LIMA — Democratic gubernatorial candidate Richard Cordray visited Lima Thursday afternoon to speak about what he calls kitchen-table issues — education, health care and opportunity.
During his 30-minute speech to the Allen County Democratic Party Women’s Club., Cordray touted his past experiences as director of the Consumer Financial Protection Bureau and Ohio’s Attorney General and answered questions from the audience asking for clarification on his goals if he were to be elected governor.
One issue that kept coming up before the group was economic development and fair access to opportunity.
“I get agitated sometimes thinking about how our state does economic development. It’s all about trying to bring things in from out of the state. I’m fine with that. But we got a lot of good things going on in the state. A lot of small business would be happy to grow if they just got the support they needed at the right time in the right way,” Cordray said.
Cordray said there’s a concentration of wealth in the larger cities in Ohio, and mid-sized cities like Zanesville, Chillicothe and Lima haven’t seen the same sort of growth as higher population areas. To bring that wealth back, Cordray said he would work to bring back young talent into places like Lima and make it easier for small businesses in rural areas to grow by giving them better access to capital. He would also raise the minimum wage, which would create more demand in the economy, he said.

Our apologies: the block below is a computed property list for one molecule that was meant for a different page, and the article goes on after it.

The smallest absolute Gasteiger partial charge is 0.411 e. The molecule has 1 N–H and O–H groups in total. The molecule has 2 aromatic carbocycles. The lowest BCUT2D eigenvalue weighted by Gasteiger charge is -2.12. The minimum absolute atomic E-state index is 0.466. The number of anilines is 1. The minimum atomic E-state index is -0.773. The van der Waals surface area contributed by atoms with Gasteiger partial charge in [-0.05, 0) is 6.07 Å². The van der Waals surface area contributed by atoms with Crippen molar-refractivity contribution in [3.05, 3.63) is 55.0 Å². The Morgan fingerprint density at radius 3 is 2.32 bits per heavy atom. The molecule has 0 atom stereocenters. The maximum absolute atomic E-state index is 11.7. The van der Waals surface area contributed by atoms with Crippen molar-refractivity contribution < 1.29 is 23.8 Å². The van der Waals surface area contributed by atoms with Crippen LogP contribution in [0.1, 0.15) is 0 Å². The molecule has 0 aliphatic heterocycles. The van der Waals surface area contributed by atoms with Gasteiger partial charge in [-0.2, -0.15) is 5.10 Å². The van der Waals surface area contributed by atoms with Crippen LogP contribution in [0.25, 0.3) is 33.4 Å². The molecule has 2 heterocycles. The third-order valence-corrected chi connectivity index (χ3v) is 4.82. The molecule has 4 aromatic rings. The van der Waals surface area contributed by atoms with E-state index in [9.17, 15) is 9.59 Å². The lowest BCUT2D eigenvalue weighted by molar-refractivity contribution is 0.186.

This economic struggle between mid-sized and large cities was also reflected by some of the problems local government is experiencing with the state over issues of home rule, he said. A recent bill passed by the state of Ohio, which is being contested by Ohio municipalities, changes how local tax is collected and would charge a handling fee onto local governments.
Cordray also harped against privatization of public services and the private charter school system in Ohio. He gave ECOT’s failure as an example, which received $100 million annually in state tax dollars until its closure earlier this year.
“I think public services should be publicly run, publicly operated, publicly accountable,” he said.
“It’s a big project to win back the state of Ohio, but we intend on doing that this year,” Cordray said. “Everybody recognizes the book is closing. The chapter is finished. (It’s) time to pass the torch. It’s time for us to start talking about what we’re going to do for the future of this state.”
Reach Josh Ellerbrock at 567-242-0398.
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